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How a town uses an open source tool for collaboration and managing large files

Filed under
OSS

The internationally renowned ski resort village of Megève, France, uses open source to manage increasing volumes of data while also making it more easily accessible. Located in the French Alps, Megève welcomes more than 80,000 visitors annually as the host of multiple concerts, cultural, and sporting events, including the Tour de France. With more than 300 employees, the city’s IT department manages more than 220 workstations, 40 virtual servers, and 60 switches connected to its network.

Sharing and collaborating on digital files is vital to all aspects of daily work in Megève. Many city departments must share files securely with external partners, particularly the communication department, which produces a great amount of content for tourists. This material includes large files such as models, final proofs, and photo libraries, which must be exchanged with designers, printers, and other partners. Similarly, architect firms working on calls for town planning projects routinely transfer files such as 3D plans, which can exceed 40+GB in size.

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postmarketOS: An Ultimate Linux Distro For Your Smartphones Is Coming

Filed under
OS
Linux

One of the key strengths of Linux-based operating systems is their ability to run on a variety of hardware, ranging from a decade old computers to the latest generation Intel chips. The kernel developers work day and night to keep our devices breathing running. In the past, we have also prepared a list of Linux distributions that are best suited for older computers with limited hardware requirements.

This brings us to the question — Why aren’t tons of Linux operating system options available for mobile devices? The mobile ecosystem is chiefly dominated by Android and iOS, with Android enjoying a presence on a wide range of devices. But, on the fronts of updates, even Android fails to deliver. Very often the top-of-the-line flagship devices are deprived of the latest updates just after 2-3 years. To solve this question, postmarketOS has appeared on the horizon.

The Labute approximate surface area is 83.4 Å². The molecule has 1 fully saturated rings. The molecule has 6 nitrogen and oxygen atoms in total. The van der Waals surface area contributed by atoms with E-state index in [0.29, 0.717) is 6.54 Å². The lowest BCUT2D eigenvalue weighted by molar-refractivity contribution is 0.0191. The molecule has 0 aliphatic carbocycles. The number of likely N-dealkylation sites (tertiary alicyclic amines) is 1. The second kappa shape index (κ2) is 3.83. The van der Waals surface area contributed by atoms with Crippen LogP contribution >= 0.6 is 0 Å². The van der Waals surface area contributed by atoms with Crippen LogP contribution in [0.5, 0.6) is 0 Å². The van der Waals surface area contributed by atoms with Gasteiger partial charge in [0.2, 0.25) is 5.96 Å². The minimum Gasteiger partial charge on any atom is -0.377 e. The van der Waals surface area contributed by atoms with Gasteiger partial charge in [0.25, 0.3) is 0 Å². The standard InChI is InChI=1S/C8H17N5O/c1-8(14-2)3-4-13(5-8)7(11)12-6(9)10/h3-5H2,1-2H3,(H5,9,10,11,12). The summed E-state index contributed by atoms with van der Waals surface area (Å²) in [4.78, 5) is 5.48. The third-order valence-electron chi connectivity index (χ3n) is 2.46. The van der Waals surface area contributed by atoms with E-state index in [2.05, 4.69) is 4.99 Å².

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W3C Condemned Over DRM

Filed under
Web
  • HTML5 DRM finally makes it as an official W3C Recommendation

    The World Wide Web Consortium (W3C), the industry body that oversees development of HTML and related Web standards, has today published the Encrypted Media Extensions (EME) specification as a Recommendation, marking its final blessing as an official Web standard. Final approval came after the W3C's members voted 58.4 percent to approve the spec, 30.8 percent to oppose, with 10.8 percent abstaining.

  • Electronic Frontier Foundation Resigns From W3C Over Encrypted Media Extensions DRM

    [...] The W3C is a body that ostensibly operates on consensus. Nevertheless, as the coalition in support of a DRM compromise grew and grew — and the large corporate members continued to reject any meaningful compromise — the W3C leadership persisted in treating EME as topic that could be decided by one side of the debate. In essence, a core of EME proponents was able to impose its will on the Consortium, over the wishes of a sizeable group of objectors — and every person who uses the web. The Director decided to personally override every single objection raised by the members, articulating several benefits that EME offered over the DRM that HTML5 had made impossible.

  • An open letter to the W3C Director, CEO, team and membership

    Despite the support of W3C members from many sectors, the leadership of the W3C rejected this compromise. The W3C leadership countered with proposals — like the chartering of a nonbinding discussion group on the policy questions that was not scheduled to report in until long after the EME ship had sailed — that would have still left researchers, governments, archives, security experts unprotected.

    The W3C is a body that ostensibly operates on consensus. Nevertheless, as the coalition in support of a DRM compromise grew and grew — and the large corporate members continued to reject any meaningful compromise — the W3C leadership persisted in treating EME as topic that could be decided by one side of the debate. In essence, a core of EME proponents was able to impose its will on the Consortium, over the wishes of a sizeable group of objectors — and every person who uses the web. The Director decided to personally override every single objection raised by the members, articulating several benefits that EME offered over the DRM that HTML5 had made impossible.